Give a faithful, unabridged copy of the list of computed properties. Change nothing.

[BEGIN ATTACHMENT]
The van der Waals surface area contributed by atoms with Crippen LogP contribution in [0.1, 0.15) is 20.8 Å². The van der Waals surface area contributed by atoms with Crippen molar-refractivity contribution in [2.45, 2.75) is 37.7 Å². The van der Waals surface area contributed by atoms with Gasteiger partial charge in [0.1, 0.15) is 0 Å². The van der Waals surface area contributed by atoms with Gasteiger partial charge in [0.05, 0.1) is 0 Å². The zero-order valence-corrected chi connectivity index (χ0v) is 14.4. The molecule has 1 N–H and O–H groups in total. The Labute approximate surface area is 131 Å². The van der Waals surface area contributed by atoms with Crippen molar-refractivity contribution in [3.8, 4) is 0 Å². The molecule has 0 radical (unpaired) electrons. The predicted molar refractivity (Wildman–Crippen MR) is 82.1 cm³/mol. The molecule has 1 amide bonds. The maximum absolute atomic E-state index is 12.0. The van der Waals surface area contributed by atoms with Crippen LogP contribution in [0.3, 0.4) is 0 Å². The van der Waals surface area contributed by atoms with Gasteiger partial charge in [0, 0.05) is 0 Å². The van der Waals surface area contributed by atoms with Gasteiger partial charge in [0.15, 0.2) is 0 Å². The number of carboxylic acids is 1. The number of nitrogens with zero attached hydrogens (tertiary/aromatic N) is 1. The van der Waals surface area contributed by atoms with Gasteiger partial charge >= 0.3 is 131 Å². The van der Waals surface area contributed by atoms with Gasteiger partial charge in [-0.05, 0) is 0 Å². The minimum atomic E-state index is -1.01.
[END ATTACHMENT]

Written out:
The van der Waals surface area contributed by atoms with Crippen LogP contribution in [0.1, 0.15) is 20.8 Å². The van der Waals surface area contributed by atoms with Crippen molar-refractivity contribution in [2.45, 2.75) is 37.7 Å². The van der Waals surface area contributed by atoms with Gasteiger partial charge in [0.1, 0.15) is 0 Å². The van der Waals surface area contributed by atoms with Gasteiger partial charge in [0.05, 0.1) is 0 Å². The zero-order valence-corrected chi connectivity index (χ0v) is 14.4. The molecule has 1 N–H and O–H groups in total. The Labute approximate surface area is 131 Å². The van der Waals surface area contributed by atoms with Crippen molar-refractivity contribution in [3.8, 4) is 0 Å². The molecule has 0 radical (unpaired) electrons. The predicted molar refractivity (Wildman–Crippen MR) is 82.1 cm³/mol. The molecule has 1 amide bonds. The maximum absolute atomic E-state index is 12.0. The van der Waals surface area contributed by atoms with Crippen LogP contribution in [0.3, 0.4) is 0 Å². The van der Waals surface area contributed by atoms with Gasteiger partial charge in [0, 0.05) is 0 Å². The van der Waals surface area contributed by atoms with Gasteiger partial charge in [0.15, 0.2) is 0 Å². The number of carboxylic acids is 1. The number of nitrogens with zero attached hydrogens (tertiary/aromatic N) is 1. The van der Waals surface area contributed by atoms with Gasteiger partial charge >= 0.3 is 131 Å². The van der Waals surface area contributed by atoms with Gasteiger partial charge in [-0.05, 0) is 0 Å². The minimum atomic E-state index is -1.01.